January 17, 2020

There’s still life in your Drupal 7 site

Anticipation is building for Drupal 9. While module support for Drupal 8 is finally catching up with the Drupal 7 landscape, many organizations are not yet ready for a big change. Drupal 7 (D7) will be end-of-life in November 2023, which means we have time! Time to think. Time to plan. But also time in which we need to support our D7 sites while we strategize around a D9, D10, or WordPress migration. The coming year is a perfect opportunity to look at what has been working well for you in D7, what could be better, and identify possible next steps your organization can take. 

In the immortal words of Douglas Adams: Don’t panic. You have options. So let’s explore them to get the most out of a Drupal 7 site!

How we got here: the strengths of Drupal 7

Drupal 7 was released in 2011 and has become a known, reliable, and scalable framework for the web. Thanks to a dedicated community of developers, maintainers, and administrators worldwide who work collectively on this open-source project, there are a wealth of tools for — and benefits to — Drupal 7.

Module Support

With nearly 9 years of time to port and develop modules, if you need the functionality, it’s probably already been done. And maybe more than once! Many of the digital tools that you use to run your business probably already have solutions built for Drupal 7.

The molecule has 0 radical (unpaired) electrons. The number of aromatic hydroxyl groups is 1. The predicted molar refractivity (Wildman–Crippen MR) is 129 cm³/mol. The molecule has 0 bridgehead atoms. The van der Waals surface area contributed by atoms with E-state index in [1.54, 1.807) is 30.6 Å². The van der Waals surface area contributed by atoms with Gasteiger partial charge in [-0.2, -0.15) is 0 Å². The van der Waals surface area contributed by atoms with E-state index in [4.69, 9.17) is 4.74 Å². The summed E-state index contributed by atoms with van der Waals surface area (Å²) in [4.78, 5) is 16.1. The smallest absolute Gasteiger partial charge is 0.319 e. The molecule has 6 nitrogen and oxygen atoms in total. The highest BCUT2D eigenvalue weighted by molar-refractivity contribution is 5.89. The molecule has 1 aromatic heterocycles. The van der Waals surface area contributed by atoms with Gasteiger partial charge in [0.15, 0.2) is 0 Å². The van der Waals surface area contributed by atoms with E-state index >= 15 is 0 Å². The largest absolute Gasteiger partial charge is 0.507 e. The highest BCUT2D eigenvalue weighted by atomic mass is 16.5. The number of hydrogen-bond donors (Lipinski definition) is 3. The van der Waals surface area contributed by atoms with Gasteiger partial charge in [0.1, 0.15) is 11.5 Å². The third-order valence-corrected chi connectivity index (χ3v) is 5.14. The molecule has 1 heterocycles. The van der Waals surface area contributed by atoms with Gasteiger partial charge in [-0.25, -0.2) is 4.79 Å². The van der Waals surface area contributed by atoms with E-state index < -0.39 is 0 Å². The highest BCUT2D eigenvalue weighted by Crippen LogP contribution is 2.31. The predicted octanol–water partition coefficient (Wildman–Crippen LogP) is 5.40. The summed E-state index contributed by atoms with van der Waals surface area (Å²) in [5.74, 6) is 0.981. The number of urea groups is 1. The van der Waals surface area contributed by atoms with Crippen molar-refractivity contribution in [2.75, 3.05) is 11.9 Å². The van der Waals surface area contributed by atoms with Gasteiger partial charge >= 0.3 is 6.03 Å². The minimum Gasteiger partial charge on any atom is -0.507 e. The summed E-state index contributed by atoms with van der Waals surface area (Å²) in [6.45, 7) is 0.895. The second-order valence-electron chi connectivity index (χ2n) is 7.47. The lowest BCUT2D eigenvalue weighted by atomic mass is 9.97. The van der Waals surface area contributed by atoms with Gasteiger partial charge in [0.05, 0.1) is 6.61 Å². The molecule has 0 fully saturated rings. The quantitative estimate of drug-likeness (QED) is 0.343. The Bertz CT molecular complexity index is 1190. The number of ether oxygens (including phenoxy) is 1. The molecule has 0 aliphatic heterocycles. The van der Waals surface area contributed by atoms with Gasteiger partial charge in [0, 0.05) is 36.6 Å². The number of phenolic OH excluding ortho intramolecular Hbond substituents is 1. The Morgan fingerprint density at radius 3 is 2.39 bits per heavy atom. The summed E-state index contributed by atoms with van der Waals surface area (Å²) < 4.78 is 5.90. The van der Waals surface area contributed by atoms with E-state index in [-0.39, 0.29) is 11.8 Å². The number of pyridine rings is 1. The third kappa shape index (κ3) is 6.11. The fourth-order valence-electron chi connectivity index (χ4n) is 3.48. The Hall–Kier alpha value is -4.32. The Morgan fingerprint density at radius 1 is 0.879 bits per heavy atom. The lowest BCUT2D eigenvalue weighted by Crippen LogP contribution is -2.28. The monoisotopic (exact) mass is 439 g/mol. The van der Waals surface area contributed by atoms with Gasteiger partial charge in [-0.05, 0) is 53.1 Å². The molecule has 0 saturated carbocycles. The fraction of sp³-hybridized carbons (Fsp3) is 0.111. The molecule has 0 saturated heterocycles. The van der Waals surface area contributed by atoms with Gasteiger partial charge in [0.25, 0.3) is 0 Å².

Training & Support  

Drupal has a tagline: Come for the code, stay for the Community. Due to the incredible community of users and creators in Drupal, there are vast amounts of documentation and resources for both developers and administrative users freely available online. These tools enable training and support to all users levels, and streamline onboarding new team members without the need to invest valuable resources into writing redundant documentation.

Developer Familiarity

The Drupal community’s developers have been actively working in D7 for the better part of a decade. They know what to expect when looking at your D7 site. With Drupal 8, the technical tools and methodologies that underlie the platform significantly changed. So for Drupal developers who have been working with “the Drupal way” for a long time, D7 offers familiarity. It makes your internal teams faster in the moment, today, at addressing challenging concerns and pressing priorities without having to take on new skills. 

Still Highly Secure

The Drupal Security Team offers resources to help the community keep each D7 site locked down. These efforts are still actively being worked on between now and D7’s end-of-life date.

Where we are: supporting and optimizing your Drupal 7 site

Small Changes Worth Making Now

Even with all these things going for it, change is on the horizon. D7 is still nearing end-of-life, after all. A migration to an updated or different platform is healthy and necessary, but it means now is probably not the time to invest in large scale changes to your current site. But even though big items on your wish list may not be worth the investment of time and budget, there are a number of incremental changes that can have an immediate impact on your site while setting you up well for migration.

Navigation Strategy 

The way you organize and structure your content is key to your users finding what they came for. Any work you do on your content strategy will be transferable to your new platform, so there’s no need to wait. Invest in understanding your users and their user journeys today. Once you have this data in hand, you can improve your navigation in the future to help encourage your users down the path to conversion.